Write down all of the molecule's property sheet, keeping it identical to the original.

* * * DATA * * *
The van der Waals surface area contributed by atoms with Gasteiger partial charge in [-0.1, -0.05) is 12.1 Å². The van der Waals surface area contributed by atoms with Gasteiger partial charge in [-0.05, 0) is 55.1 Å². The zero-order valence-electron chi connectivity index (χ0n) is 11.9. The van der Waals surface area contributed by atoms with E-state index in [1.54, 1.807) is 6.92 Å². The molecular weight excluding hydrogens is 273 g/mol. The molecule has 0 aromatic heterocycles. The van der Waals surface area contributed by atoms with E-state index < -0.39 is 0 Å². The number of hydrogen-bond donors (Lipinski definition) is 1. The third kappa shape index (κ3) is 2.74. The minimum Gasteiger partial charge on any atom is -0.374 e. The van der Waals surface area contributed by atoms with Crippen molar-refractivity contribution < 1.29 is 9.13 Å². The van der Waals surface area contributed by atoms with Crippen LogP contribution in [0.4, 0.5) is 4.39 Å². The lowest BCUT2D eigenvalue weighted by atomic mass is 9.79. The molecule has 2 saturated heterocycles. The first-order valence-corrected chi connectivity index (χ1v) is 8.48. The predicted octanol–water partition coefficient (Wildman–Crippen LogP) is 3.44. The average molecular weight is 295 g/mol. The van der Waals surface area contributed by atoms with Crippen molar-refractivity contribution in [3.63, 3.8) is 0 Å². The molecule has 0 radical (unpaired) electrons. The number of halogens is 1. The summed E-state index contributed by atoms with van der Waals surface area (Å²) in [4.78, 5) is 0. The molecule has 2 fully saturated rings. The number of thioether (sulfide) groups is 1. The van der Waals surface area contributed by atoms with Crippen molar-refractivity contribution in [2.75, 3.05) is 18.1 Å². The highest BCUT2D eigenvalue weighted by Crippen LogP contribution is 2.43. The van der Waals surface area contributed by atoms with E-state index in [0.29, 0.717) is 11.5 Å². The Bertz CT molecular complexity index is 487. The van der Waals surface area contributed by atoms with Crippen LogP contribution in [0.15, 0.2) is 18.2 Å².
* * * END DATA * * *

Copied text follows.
The van der Waals surface area contributed by atoms with Gasteiger partial charge in [-0.1, -0.05) is 12.1 Å². The van der Waals surface area contributed by atoms with Gasteiger partial charge in [-0.05, 0) is 55.1 Å². The zero-order valence-electron chi connectivity index (χ0n) is 11.9. The van der Waals surface area contributed by atoms with E-state index in [1.54, 1.807) is 6.92 Å². The molecular weight excluding hydrogens is 273 g/mol. The molecule has 0 aromatic heterocycles. The van der Waals surface area contributed by atoms with E-state index < -0.39 is 0 Å². The number of hydrogen-bond donors (Lipinski definition) is 1. The third kappa shape index (κ3) is 2.74. The minimum Gasteiger partial charge on any atom is -0.374 e. The van der Waals surface area contributed by atoms with Crippen molar-refractivity contribution < 1.29 is 9.13 Å². The van der Waals surface area contributed by atoms with Crippen LogP contribution in [0.4, 0.5) is 4.39 Å². The lowest BCUT2D eigenvalue weighted by atomic mass is 9.79. The molecule has 2 saturated heterocycles. The first-order valence-corrected chi connectivity index (χ1v) is 8.48. The predicted octanol–water partition coefficient (Wildman–Crippen LogP) is 3.44. The average molecular weight is 295 g/mol. The van der Waals surface area contributed by atoms with Crippen molar-refractivity contribution in [3.63, 3.8) is 0 Å². The molecule has 0 radical (unpaired) electrons. The number of halogens is 1. The summed E-state index contributed by atoms with van der Waals surface area (Å²) in [4.78, 5) is 0. The molecule has 2 fully saturated rings. The number of thioether (sulfide) groups is 1. The van der Waals surface area contributed by atoms with Crippen molar-refractivity contribution in [2.75, 3.05) is 18.1 Å². The highest BCUT2D eigenvalue weighted by Crippen LogP contribution is 2.43. The van der Waals surface area contributed by atoms with E-state index in [0.29, 0.717) is 11.5 Å². The Bertz CT molecular complexity index is 487. The van der Waals surface area contributed by atoms with Crippen LogP contribution in [0.15, 0.2) is 18.2 Å².